I am an anthropologist and author with interests in food and sustainability. I write regularly for such venues as The Conversation and Ensia, and am a frequent science commentator for CBC Radio. I currently hold the Arrell Chair in Food, Policy, Society and Associate Professor of Geography at the Department of Geography and Arrell Food Institite, University of Guelph.
I grew up in coastal Maine. I spent a lot of time on the beach, and around fisheries. In high school I worked at a lobster pound, pulling soft-shells out of traps, weighing them, and writing tickets for the fishermen. I used to fish for bass off the banks of the Scarborough marsh with my friend John, then jump in when we got too hot and float down to the beach. Its no surprise to me now that so much of my work focuses on food and the coast, though it was a bit of a journey getting here.
In 2001, I was on my way into a lucritive career in information technology. Then, I read two books that would ultimately motivate me to abandon this path in favor of pursuing a life in sustainability research and education.
The first of these two books was Ishmael, by Daniel Quinn. The second was A Yupiaq Worldview, by Angayuqaq Oscar Kawagley. Collectively, these writings reveal the epistemological errors that plague contemporary civilization, and argue that there's a better way for people to live, a way beyond civilization. Neither Quinn nor Kawagley have a specific design for that future, but rather they argue that (some) of its fundamental principles can be seen in tribal societies past and present.
Collapse or Transformation?
In 2005, I completed my long-delayed undergraduate degree. Considering graduate school, I volunteered for an Earthwatch archaeological expedition to Chocolá, Guatemala, a highland coffee farming community located at the site of extensive Pre-Classic Mayan ruins. It was not my first multicultural experience, but it was my first experience as an adult witnessing how local people are working to develop more sustainable food systems and livelihoods, but are constrained by global forces such as coffee markets and Fair Trade networks. I stayed an extra week to continue the experience, and further deepen my awareness of, sustainability and social justice issues. I learned two lessons in Chocolá: the first was that the systematic destruction of indigenous life-ways through economic and political marginalization and exploitation is still underway and far more pernicious than I realized. The second was that contrary to the picture painted by Jared Diamond and others of the Maya as an icon of collapse, that the Maya (still the world's largest indigenous group) are in fact an icon of resilience and transformation despite the trappings and failures of civilization.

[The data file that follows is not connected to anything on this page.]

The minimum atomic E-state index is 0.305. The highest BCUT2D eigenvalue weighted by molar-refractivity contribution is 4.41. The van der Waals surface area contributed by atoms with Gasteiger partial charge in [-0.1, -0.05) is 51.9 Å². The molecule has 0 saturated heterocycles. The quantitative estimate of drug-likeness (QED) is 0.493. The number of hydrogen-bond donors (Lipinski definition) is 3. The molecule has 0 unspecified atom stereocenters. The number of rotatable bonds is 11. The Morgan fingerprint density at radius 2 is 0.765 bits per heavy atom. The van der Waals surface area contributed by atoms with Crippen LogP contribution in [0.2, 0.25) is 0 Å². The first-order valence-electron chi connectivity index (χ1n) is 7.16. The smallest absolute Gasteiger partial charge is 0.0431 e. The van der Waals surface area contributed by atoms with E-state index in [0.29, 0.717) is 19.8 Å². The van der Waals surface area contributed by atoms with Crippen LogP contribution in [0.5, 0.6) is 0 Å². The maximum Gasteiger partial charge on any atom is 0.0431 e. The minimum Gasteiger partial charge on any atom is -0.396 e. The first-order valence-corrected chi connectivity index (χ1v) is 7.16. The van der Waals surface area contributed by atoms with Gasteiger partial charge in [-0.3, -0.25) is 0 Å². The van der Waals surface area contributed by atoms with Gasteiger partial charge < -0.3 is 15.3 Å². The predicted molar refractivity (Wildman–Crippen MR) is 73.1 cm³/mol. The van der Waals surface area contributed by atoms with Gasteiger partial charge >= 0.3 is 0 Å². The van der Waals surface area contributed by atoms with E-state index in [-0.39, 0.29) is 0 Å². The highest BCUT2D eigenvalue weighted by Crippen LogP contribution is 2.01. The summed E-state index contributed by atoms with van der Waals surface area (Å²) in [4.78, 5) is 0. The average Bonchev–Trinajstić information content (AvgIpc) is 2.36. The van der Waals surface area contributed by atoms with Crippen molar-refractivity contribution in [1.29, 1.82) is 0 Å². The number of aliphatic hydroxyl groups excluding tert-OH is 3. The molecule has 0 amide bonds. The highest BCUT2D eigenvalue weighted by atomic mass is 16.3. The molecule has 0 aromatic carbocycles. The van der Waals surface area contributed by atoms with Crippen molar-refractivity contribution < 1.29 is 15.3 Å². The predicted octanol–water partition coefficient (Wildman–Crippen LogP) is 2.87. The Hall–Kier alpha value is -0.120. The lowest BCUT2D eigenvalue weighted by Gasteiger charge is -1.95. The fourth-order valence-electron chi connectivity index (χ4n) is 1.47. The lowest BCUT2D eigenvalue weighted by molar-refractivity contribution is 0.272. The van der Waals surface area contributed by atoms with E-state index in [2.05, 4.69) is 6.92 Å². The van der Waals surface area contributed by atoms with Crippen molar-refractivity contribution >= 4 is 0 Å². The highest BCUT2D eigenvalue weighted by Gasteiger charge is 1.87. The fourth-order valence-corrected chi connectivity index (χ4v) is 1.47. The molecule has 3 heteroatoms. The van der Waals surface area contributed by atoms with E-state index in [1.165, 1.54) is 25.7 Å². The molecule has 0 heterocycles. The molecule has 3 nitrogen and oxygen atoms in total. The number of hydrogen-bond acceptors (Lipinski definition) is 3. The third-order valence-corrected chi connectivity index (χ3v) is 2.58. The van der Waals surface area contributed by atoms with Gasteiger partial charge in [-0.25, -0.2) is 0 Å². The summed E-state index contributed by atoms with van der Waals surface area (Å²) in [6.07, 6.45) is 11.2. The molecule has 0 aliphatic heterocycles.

Ultimately, I chose to pursue graduate degrees at the University of Alaska Fairbanks, recognizing Alaska as a front-line for Indigenous communities dealing with social and ecological change and seeking to develop more sustainable and self-reliant food systems. I was accepted into the Resilience and Adaptation Program, and received an MA and a PhD under the direction of Dr. Craig Gerlach, who has since become a life-long friend. I studied anthropology, ecology, and sustainability science with Craig and other amazing scientists such as Terry Chapin and Gary Kofinas. I interned with the Sonoran Institute, doing field-based restoration ecology in Northwest Mexico. I also had the great pleasure of studying under Angayuqaq Kawagley before he passed away in 2011.
My research and studies covered a lot of ground. One main lesson that emerged was the importance of flexibility and diversity to the sustainability of foodways in the North, Indigenous or otherwise. Where people could adjust and experiment they were resilient to challenges such as environmental and climatic change; where they were constrained, perhaps by hunting policies or private land holdings, they were vulnerable.
Why So Many Cycles?
One additional detail–the ubiquity of cycles–has stood out to me as important as I've worked in the North. Cycles abound in the natural world, from the citric acid cycle that generates energy in our cells, to the cycles of fire-driven succession that characterizes the Boreal Forest. Cycles also abound in human cosmology--the Ouroboros and the Mayan Calendar, for example--and in human social systems, such as the myriad seasonal "subsistence rounds" of indigenous cultures and even the cycles of government and human history.
A goal of my work is to examine the scientific and philosophical implications of these cycles in human and ecological systems, specifically as a basis for sustainability. If we understand why cycles are so ubiquitous, and what this means for the relationship between stability and change, I believe that we can use this knowledge to develop more sustainable behaviors and relationships with the (rest of the) natural world.